The Oklahoma City Ballet is embarking on an exotic jungle adventure for the opening production of its 2013-14 season.
The company will stage the Southwestern premiere of “Mowgli — The Jungle Book Ballet” Friday through Oct. 13 at the Civic Center Music Hall.
“Our audience is getting something that has only been performed once before, earlier this year in Oregon, but not only that, I don't know that there's another ballet that exists of this story. So it's a pretty unique thing,” said Oklahoma City Ballet Artistic Director Robert Mills.
‘From the Page
to the Stage'
Toni Pimble, artistic director of the Eugene (Ore.) Ballet Company, choreographed and adapted the new ballet from Rudyard Kipling's classic stories in “The Jungle Book.” That made it an ideal opener for the Oklahoma City Ballet's new season, with its theme “From the Page to the Stage.”
Other productions planned for the season include “The Nutcracker,” “Carmen” and “Beauty and the Beast.”
“There's not many ballets that have a male hero. Ballet can be very female-centric ... so it's rare in that sense,” Mills said. “And I knew our principal dancer, Yui Sato, would do a really good job with it.”
The ballet was developed with children in mind, Pimble said, but she had no interest in recreating a cartoon.
“I think it's always important to get children in at some point during your season because they are your audience of the future,” she said.
Pimble worked with costume designer Jonna Hayden and mask designer Lynn Bowers to devise the extravagant outfits and headpieces that complement the story's Indian setting. Authentic saris bought at the Punjabi Market in Vancouver, British Columbia, provided the base fabric for many costumes.
“I wanted the costumes to be very exotic, because India is exotic and very bright and colorful,” Pimble said. “Classical Indian dance is very rich. There's seven or eight different styles, one of those being the Kathakali, which are these very, very overblown costumes with amazing makeup. I wanted to incorporate elements of that. So Baloo the bear looks more like a Kathakali dancer than a bear. He's got this huge headdress and ... this huge green bear mask.”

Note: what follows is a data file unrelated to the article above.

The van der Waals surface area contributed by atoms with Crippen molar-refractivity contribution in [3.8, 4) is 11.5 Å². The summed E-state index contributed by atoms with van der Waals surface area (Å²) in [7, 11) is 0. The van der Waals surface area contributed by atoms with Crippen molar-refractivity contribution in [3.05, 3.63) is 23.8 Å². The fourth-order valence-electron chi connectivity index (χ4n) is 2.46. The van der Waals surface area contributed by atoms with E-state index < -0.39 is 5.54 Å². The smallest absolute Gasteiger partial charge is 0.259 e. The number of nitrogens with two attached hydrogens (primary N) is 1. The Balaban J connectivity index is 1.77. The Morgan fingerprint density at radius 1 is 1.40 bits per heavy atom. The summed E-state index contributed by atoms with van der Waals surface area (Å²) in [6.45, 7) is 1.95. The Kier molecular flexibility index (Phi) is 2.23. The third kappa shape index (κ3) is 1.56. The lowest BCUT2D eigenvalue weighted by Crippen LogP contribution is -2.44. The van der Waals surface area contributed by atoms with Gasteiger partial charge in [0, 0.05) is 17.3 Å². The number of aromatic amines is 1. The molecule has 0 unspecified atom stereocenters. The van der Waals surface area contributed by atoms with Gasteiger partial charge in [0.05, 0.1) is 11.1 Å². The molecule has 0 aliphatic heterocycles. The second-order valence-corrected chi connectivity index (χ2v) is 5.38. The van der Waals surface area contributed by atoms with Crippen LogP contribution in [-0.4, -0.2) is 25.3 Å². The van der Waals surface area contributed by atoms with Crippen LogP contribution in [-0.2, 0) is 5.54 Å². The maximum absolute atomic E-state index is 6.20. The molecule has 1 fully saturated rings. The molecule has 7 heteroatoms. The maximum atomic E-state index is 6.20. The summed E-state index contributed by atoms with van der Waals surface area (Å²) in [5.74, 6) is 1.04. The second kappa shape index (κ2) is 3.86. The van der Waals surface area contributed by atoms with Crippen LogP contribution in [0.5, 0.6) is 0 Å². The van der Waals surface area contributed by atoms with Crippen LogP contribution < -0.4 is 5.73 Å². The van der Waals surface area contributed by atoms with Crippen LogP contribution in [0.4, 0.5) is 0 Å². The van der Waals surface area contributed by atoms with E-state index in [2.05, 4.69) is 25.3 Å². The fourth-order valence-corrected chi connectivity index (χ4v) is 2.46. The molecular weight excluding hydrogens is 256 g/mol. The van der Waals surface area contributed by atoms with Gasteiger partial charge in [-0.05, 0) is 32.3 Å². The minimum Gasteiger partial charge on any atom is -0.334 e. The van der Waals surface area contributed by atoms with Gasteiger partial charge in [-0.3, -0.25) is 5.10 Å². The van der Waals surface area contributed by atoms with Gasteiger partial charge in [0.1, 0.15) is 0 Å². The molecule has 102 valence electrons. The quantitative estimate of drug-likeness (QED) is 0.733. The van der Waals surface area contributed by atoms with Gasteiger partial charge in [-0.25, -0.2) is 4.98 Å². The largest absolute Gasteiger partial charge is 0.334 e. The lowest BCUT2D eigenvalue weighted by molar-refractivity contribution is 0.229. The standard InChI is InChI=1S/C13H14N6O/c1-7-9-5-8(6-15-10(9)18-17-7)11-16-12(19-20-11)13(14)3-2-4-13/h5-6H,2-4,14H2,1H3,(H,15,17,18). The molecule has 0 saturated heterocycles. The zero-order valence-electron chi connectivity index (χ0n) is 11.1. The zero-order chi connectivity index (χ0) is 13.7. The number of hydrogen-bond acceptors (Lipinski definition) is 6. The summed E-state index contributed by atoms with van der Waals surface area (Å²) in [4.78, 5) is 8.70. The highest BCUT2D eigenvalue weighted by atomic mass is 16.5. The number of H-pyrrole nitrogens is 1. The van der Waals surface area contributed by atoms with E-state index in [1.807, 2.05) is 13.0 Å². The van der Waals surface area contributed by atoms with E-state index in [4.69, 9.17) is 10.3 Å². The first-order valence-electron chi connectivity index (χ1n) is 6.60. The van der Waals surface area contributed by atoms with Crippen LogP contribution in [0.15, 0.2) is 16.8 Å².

The peacock character, Mao, rightly has one of the most elaborate looks, Pimble said, a $2,000 costume with two tails — one for dancing and one for displaying in the bird's signature way — and thousands of rhinestones.
The production features about 50 masks, and all the animal characters wear clothing that reflects their personalities.
“I didn't want to hide the fact that they're dancers, so the look is very different,” Pimble said.
“And I did not want the set to be a literal interpretation. I wanted it to be an artistic rendering.”
Along with designing the set, Emmy winner Gregory Crane devised stunning larger-than-life puppets to represent two of “The Jungle Book's” most iconic characters: the fierce tiger Shere Khan and the giant snake Kaa. It takes two dancers to maneuver the Bengal tiger, while eight performers are needed to bring to life the 50-foot-long python/cobra hybrid.
Indian world fusion
In choosing the music for “Mowgli,” Pimble opted for an Indian world fusion sound she found while scanning iTunes.
“I thought that a classical composition would just not work, so I started looking in New World music. And I found this sitarist, Baluji Shrivastav, and he actually lives in London. And he works with an Irish flutist and an American singer and a percussionist from Cairo,” she said. “Their music is part Indian, but it's also part jazz, so ... it's very accessible, I think, to the audience.”
Mills said he hopes a wide audience will follow “Mowgli” on his Oklahoma City Ballet adventure.
“It's not dumbed down, and at the same time, children will love it. Adults will love it. Ballet lovers will love it because it's packed with a lot of dance. ... But then people who don't know ballet, it's really a theater piece as well,” Mills said.
“It's about making the art form accessible, choosing ballets every once in a while that are accessible across a broad range of ages and interest levels.”